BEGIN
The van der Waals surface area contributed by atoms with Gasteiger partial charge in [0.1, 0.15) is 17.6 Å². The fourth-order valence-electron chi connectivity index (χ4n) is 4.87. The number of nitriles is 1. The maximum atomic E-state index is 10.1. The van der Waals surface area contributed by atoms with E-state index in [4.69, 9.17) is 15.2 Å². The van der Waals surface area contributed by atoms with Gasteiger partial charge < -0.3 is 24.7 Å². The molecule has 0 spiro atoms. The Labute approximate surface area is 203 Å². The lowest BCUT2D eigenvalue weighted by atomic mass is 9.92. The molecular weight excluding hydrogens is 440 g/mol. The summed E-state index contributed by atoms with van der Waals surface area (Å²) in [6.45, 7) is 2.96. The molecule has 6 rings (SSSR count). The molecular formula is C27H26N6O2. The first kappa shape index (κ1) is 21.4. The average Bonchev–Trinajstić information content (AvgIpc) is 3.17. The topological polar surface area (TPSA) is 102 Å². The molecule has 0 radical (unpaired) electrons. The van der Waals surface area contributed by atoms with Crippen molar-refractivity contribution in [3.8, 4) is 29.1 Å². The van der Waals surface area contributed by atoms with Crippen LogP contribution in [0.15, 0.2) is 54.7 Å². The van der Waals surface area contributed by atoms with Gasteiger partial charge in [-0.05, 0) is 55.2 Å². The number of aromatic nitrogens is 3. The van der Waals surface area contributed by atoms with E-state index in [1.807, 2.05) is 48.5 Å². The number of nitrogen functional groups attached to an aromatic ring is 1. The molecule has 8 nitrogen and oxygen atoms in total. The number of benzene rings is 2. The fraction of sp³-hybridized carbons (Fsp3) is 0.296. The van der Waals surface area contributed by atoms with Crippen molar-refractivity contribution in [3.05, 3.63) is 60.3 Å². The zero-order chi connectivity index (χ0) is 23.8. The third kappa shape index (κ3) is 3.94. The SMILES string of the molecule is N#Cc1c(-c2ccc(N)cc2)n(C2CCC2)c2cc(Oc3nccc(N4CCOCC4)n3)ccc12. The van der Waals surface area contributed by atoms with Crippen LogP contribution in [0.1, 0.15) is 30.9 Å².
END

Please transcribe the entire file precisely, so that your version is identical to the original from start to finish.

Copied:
The van der Waals surface area contributed by atoms with Gasteiger partial charge in [0.1, 0.15) is 17.6 Å². The fourth-order valence-electron chi connectivity index (χ4n) is 4.87. The number of nitriles is 1. The maximum atomic E-state index is 10.1. The van der Waals surface area contributed by atoms with E-state index in [4.69, 9.17) is 15.2 Å². The van der Waals surface area contributed by atoms with Gasteiger partial charge < -0.3 is 24.7 Å². The molecule has 0 spiro atoms. The Labute approximate surface area is 203 Å². The lowest BCUT2D eigenvalue weighted by atomic mass is 9.92. The molecular weight excluding hydrogens is 440 g/mol. The summed E-state index contributed by atoms with van der Waals surface area (Å²) in [6.45, 7) is 2.96. The molecule has 6 rings (SSSR count). The molecular formula is C27H26N6O2. The first kappa shape index (κ1) is 21.4. The average Bonchev–Trinajstić information content (AvgIpc) is 3.17. The topological polar surface area (TPSA) is 102 Å². The molecule has 0 radical (unpaired) electrons. The van der Waals surface area contributed by atoms with Crippen molar-refractivity contribution in [3.8, 4) is 29.1 Å². The van der Waals surface area contributed by atoms with Crippen LogP contribution in [0.15, 0.2) is 54.7 Å². The van der Waals surface area contributed by atoms with Gasteiger partial charge in [-0.05, 0) is 55.2 Å². The number of aromatic nitrogens is 3. The van der Waals surface area contributed by atoms with E-state index in [1.807, 2.05) is 48.5 Å². The number of nitrogen functional groups attached to an aromatic ring is 1. The molecule has 8 nitrogen and oxygen atoms in total. The number of benzene rings is 2. The fraction of sp³-hybridized carbons (Fsp3) is 0.296. The van der Waals surface area contributed by atoms with Crippen molar-refractivity contribution in [3.05, 3.63) is 60.3 Å². The zero-order chi connectivity index (χ0) is 23.8. The third kappa shape index (κ3) is 3.94. The SMILES string of the molecule is N#Cc1c(-c2ccc(N)cc2)n(C2CCC2)c2cc(Oc3nccc(N4CCOCC4)n3)ccc12. The van der Waals surface area contributed by atoms with Crippen LogP contribution in [0.1, 0.15) is 30.9 Å².